Minotaur in a China Shop

Played a few rounds of Minotaur in a China Shop, which is sort of a time management game — only not really. In the time-honored fashion of the Diner Dash games, you’re waiting on customers who want items from your shop (in this case, fancy china pieces) and who get more impatient the longer you take. Only (in distinction with Diner Dash) you have to physically maneuver your way around the stalls and stands, using clumsy controls that make it pretty much inevitable that you’ll knock a few things over on the way. Which makes perfect sense considering that you’re half bull.

Fortunately, your condition is recognized by a sympathetic society, and you have Rage Insurance: should you become too angry (as manifested by breaking a lot of stuff all at once), your insurance will pay out for everything you break. You can make a lot more money in a given turn by smashing your plates deliberately and giving up on the tedious and fiddly task of customer service. Leveling up options primarily enhance your rage capacity, as you can buy new maneuvers with which to destroy china, and more expensive china to destroy. So you end up with a game where the fun gameplay all comes from being antisocial, defying the expectations and desires of the nitwits who come into your shop with little heart-meters floating over their heads. While I play time-management games from time to time, I occasionally develop a certain resentment for the message that customer service people should faithfully put up with even the most absurd and demanding customers.

I’m not sure I share Play This Thing’s characterization of the game as an explanation of the financial mess we’re now in, but from an educational point of view it does concisely demonstrate the whole concept of moral hazard.

It’s not really fun enough (in my opinion) to be worth more than about three rounds of play. But as a comment on a social situation — and, simultaneously, a joke on a whole genre of casual game — it makes its point.

Inform in Education, Reprise

Jeremiah McCall reports that he had a fine time presenting on his use of Inform in history simulations for the classroom at the Games+Learning+Society conference in Madison — and wound up giving an interview for Christian Science Monitor, as well.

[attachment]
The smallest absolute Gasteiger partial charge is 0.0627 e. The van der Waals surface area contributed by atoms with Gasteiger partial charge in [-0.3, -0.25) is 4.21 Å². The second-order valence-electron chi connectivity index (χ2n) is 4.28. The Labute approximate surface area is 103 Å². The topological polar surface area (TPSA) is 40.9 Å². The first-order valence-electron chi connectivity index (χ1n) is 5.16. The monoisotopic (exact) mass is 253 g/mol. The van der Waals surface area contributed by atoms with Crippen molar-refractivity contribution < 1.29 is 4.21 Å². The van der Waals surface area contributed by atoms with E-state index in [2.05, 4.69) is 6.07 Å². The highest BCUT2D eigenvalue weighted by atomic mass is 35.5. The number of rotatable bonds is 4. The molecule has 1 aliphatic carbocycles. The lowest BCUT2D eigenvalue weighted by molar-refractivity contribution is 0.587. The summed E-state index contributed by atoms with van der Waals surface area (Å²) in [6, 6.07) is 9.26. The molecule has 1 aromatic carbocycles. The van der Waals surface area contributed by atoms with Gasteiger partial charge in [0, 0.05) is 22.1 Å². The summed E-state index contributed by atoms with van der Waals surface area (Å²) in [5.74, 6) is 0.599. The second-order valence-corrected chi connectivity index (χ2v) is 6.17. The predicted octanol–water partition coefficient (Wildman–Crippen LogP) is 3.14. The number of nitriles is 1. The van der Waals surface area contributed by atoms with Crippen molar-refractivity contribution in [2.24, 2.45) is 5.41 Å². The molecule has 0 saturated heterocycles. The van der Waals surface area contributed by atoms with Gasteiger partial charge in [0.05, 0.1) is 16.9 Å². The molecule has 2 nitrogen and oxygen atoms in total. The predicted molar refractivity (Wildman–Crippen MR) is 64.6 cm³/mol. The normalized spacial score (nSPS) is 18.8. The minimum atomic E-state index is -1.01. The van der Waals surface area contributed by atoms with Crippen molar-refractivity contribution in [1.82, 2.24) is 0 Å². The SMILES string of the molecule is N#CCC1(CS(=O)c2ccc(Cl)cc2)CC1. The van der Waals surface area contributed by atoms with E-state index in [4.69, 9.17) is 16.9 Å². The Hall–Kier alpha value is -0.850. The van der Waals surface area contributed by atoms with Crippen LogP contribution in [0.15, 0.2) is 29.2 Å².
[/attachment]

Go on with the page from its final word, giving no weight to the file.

Some responses to his presentation can be found here and here.

Language-teaching with interactive fiction

Among the interesting things turned up by my investigation into IF for teaching is a German-teaching module (by Brett Shelton, David Neville, and Brian McInnis at Utah State University) designed for students who natively speak English.

I haven’t gotten very far into the game itself, but I was really intrigued to see this. It starts off with an English-language tutorial voice who steps the player through making commands in German, and I found this very successful (though, obviously, I am not a member of the target audience). In fact, I thought it was better than the average IF tutorial because of the two-language aspect: I had to type back the commands for looking, taking things, dropping things, and so on, but because this parroting was in German, it was more interesting and didn’t feel so zombie-like.

It’s intriguing stuff, I thought. It’s meant for students who have already had a little introductory German, but the first portion at least is playable even if you don’t know very much vocabulary.

Soliciting suggestions about IF for education

I posted this to RAIF, but since I know there are readers here who don’t follow RAIF closely:

Graham and I have been talking about a revamp of the Inform website, and one of the things we’d especially like to add is some support for teaching with Inform and/or interactive fiction in general. But since neither of us has any actual experience of presenting Inform in a classroom, we’d love some feedback about what it would be most useful for us to offer. Particulars follow the cut.

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Ayiti: Cost of Life

Recently, on a recommendation on this blog, I tried Ayiti, a UNICEF-sponsored game about the difficulty of making ends meet as a poor family in Haiti.

It’s deeper and more playable than some of the other political games I’ve mentioned here recently: the interface is mostly well-designed (though I had a couple of particular gripes); there’s enough variation from playthrough to playthrough that you have to adapt your strategy a bit even when you think you’ve cracked the game; and it didn’t feel like preaching to the choir, at least not all the time.

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